Sadly, this means that much of our common heritage is in danger of being forgotten. One thing that we quickly came to understand was that much of our Christian faith rests on our Jewish roots. Without these foundations, our faith, our self-understanding, our key theological concepts, and even our knowledge of God are all at risk. At its most basic, most of the Bible – what we call the Old Testament – is itself a Jewish text written originally in Hebrew, and it tells this history of the Jewish people as a nation called by God. Their story is our story. One community that makes this very clear is the Messianic Jewish community – Jews who have come to saving knowledge of Jesus as their Messiah and yet who want to retain their Jewish cultural identity. They often find themselves caught between two worlds, yet in many ways they are our forebears in the faith.

A unique place that celebrates the gift of Jewish Christians is Christ Church Jerusalem, a lively Anglican church inside the walls of the Old City near the Jaffa Gate. Angela and I have stayed at their guest house and worshipped there several times. We count their rector, David Pileggi, as a dear friend. We have always been blessed by their gracious hospitality for all of the people of the Land and far beyond, as well as their continuing dedication to their Jewish roots.

Altar at Christ Church Jerusalem

It all started in January 1842 when a German-born Jew named Michael Solomon Alexander entered the Old City of Jerusalem and began his work as the first Anglican bishop in the Holy Land. As a young man he had taught Hebrew in England, and there he was later ordained a rabbi. Soon after, Alexander became a follower of Jesus in 1825, after meeting with several Anglican clergymen who introduced him to the Gospel. He became a lecturer of Hebrew and Rabbinic literature at King’s College, London, when he was chosen to be the first Anglican bishop in the Middle East. He set to work sharing the Gospel and began building Christ Church. After only three years in office, he died unexpectedly in 1845 and did not live to see the completion of Christ Church. His work, however, continues to flourish.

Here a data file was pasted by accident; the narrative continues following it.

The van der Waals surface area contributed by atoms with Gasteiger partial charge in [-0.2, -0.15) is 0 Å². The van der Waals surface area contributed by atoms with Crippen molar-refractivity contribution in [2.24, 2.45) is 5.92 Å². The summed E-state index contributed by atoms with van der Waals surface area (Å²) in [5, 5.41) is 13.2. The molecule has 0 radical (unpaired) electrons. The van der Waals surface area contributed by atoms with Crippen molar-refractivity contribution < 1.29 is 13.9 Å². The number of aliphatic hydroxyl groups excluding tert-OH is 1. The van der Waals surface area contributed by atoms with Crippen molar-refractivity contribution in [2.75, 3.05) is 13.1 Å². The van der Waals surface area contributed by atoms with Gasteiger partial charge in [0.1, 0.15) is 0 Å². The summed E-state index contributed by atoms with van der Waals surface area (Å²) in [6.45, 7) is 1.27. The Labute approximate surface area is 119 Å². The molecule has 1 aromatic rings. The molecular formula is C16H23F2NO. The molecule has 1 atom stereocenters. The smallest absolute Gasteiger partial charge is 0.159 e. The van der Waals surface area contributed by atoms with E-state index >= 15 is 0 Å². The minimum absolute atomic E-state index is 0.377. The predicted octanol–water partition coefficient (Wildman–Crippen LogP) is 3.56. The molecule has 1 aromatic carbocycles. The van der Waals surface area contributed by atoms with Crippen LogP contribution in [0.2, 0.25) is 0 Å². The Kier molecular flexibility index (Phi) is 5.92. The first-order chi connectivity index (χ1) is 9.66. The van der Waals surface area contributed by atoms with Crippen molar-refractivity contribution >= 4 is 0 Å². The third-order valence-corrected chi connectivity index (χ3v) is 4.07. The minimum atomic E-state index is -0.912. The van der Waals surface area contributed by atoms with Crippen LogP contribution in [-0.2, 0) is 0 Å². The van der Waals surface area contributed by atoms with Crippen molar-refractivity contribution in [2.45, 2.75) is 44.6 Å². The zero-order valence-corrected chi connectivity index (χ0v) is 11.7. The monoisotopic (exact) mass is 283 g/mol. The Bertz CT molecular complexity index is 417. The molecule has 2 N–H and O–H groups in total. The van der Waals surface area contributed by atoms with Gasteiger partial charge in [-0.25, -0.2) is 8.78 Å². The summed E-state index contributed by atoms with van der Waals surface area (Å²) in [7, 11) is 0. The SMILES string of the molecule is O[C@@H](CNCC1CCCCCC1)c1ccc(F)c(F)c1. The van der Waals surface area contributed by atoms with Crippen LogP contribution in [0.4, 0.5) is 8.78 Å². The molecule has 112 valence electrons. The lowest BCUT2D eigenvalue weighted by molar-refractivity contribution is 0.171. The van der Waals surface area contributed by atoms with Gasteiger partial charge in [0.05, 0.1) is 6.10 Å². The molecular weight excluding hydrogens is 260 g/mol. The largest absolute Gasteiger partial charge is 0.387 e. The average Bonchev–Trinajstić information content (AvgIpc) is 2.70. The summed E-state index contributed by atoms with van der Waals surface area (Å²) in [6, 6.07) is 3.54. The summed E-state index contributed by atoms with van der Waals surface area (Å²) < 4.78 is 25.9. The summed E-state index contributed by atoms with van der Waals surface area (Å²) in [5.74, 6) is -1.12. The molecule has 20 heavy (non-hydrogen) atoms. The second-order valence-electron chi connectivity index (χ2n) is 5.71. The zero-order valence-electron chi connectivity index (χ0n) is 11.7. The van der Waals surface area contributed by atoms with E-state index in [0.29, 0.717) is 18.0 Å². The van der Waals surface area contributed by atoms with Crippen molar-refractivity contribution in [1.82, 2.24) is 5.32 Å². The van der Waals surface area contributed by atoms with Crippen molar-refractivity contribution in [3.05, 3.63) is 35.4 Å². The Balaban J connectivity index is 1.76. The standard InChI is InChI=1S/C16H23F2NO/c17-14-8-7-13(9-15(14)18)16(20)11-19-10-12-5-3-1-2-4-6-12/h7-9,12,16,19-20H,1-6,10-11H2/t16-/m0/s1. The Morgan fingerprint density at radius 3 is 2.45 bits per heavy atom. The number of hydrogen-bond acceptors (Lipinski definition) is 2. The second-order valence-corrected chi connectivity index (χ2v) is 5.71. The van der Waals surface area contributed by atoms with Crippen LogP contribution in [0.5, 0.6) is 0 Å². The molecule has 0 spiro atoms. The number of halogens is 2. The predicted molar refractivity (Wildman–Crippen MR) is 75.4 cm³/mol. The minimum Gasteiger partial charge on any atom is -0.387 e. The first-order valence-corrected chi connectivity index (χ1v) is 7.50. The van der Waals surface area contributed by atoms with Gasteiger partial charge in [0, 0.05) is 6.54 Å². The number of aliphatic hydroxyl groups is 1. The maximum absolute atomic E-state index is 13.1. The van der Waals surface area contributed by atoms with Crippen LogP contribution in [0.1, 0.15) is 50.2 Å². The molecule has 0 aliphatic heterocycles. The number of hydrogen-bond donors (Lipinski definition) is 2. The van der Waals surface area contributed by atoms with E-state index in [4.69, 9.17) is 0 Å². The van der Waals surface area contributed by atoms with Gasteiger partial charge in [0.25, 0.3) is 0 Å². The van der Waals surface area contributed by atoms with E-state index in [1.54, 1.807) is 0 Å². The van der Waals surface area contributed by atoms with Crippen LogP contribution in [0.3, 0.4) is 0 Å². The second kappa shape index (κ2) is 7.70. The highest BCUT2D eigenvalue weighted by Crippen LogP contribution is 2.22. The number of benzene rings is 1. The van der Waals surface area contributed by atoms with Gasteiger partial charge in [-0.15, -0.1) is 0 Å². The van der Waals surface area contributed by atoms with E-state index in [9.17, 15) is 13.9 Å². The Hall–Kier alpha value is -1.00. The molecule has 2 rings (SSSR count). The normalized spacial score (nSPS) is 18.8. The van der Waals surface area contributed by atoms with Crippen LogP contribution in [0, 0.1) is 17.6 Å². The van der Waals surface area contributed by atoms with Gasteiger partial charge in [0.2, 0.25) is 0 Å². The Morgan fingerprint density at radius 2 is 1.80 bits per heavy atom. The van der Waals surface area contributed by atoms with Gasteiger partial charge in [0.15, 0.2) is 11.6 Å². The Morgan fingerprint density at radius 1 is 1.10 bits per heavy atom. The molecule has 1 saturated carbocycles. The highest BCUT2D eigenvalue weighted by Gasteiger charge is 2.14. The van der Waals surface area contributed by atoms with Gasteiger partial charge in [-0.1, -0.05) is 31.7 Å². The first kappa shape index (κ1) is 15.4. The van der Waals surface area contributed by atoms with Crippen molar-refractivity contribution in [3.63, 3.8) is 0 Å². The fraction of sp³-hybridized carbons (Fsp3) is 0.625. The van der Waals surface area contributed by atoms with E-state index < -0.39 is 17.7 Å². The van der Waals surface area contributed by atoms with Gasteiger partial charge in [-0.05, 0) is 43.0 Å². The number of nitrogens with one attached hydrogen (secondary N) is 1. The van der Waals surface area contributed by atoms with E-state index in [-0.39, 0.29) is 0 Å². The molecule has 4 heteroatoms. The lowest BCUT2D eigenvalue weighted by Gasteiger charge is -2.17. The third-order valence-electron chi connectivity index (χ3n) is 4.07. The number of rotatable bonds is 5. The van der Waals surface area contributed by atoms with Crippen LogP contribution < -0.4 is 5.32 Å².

From the outside, Christ Church differs little from many Anglican churches, but inside it is more like a synagogue than a local parish church. The communion table and stained-glass windows contain Jewish symbols and Hebrew script, and like all synagogues in Jerusalem, the church faces the Temple Mount. On the eastern wall of the church, the words of Jesus and the Apostle’s Creed are engraved in Hebrew. It is well worth a visit!

I am convinced that as secularist creeds continue to challenge traditional Christian teaching, we need to reclaim “the faith that was once and for all delivered to the saints” (Jude 1:3), and a good beginning would be to recover our Jewish roots.

Martyn Minns (born April 16, 1943) is an English-born American bishop who is passionate about making disciples of Jesus Christ. Before becoming a bishop, he served as rector of Truro Church in Fairfax, Virginia. This testimony was first published by the Anglican Diocese of Pittsburgh and is published here with the author's permission.

As secularist creeds continue to challenge traditional Christian teaching, we need to reclaim 'the faith that was once and for all delivered to the saints.'

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Article published on 10/12/2021